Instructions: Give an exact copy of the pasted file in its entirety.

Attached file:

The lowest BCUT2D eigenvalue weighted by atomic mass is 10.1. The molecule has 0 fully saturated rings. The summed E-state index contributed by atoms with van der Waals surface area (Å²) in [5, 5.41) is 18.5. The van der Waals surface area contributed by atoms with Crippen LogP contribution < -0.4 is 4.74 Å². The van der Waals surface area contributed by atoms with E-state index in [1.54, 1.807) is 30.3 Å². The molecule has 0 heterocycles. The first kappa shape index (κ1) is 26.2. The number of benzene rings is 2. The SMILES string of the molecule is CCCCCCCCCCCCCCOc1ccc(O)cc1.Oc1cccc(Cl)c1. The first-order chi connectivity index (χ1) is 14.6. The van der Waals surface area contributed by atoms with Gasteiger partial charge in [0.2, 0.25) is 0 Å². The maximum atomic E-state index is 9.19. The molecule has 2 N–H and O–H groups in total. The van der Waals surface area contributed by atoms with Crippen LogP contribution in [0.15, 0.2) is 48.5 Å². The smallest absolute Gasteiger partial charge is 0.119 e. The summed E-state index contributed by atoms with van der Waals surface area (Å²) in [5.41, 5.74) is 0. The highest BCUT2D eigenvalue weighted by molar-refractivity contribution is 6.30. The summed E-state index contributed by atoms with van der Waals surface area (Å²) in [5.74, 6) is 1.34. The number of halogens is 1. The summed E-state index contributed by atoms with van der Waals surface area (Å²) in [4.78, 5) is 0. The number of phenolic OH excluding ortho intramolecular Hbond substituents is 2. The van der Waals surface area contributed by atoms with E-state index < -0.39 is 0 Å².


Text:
The lowest BCUT2D eigenvalue weighted by atomic mass is 10.1. The molecule has 0 fully saturated rings. The summed E-state index contributed by atoms with van der Waals surface area (Å²) in [5, 5.41) is 18.5. The van der Waals surface area contributed by atoms with Crippen LogP contribution < -0.4 is 4.74 Å². The van der Waals surface area contributed by atoms with E-state index in [1.54, 1.807) is 30.3 Å². The molecule has 0 heterocycles. The first kappa shape index (κ1) is 26.2. The number of benzene rings is 2. The SMILES string of the molecule is CCCCCCCCCCCCCCOc1ccc(O)cc1.Oc1cccc(Cl)c1. The first-order chi connectivity index (χ1) is 14.6. The van der Waals surface area contributed by atoms with Gasteiger partial charge in [0.2, 0.25) is 0 Å². The maximum atomic E-state index is 9.19. The molecule has 2 N–H and O–H groups in total. The van der Waals surface area contributed by atoms with Crippen LogP contribution in [0.15, 0.2) is 48.5 Å². The smallest absolute Gasteiger partial charge is 0.119 e. The summed E-state index contributed by atoms with van der Waals surface area (Å²) in [5.41, 5.74) is 0. The highest BCUT2D eigenvalue weighted by molar-refractivity contribution is 6.30. The summed E-state index contributed by atoms with van der Waals surface area (Å²) in [5.74, 6) is 1.34. The number of halogens is 1. The summed E-state index contributed by atoms with van der Waals surface area (Å²) in [4.78, 5) is 0. The number of phenolic OH excluding ortho intramolecular Hbond substituents is 2. The van der Waals surface area contributed by atoms with E-state index < -0.39 is 0 Å².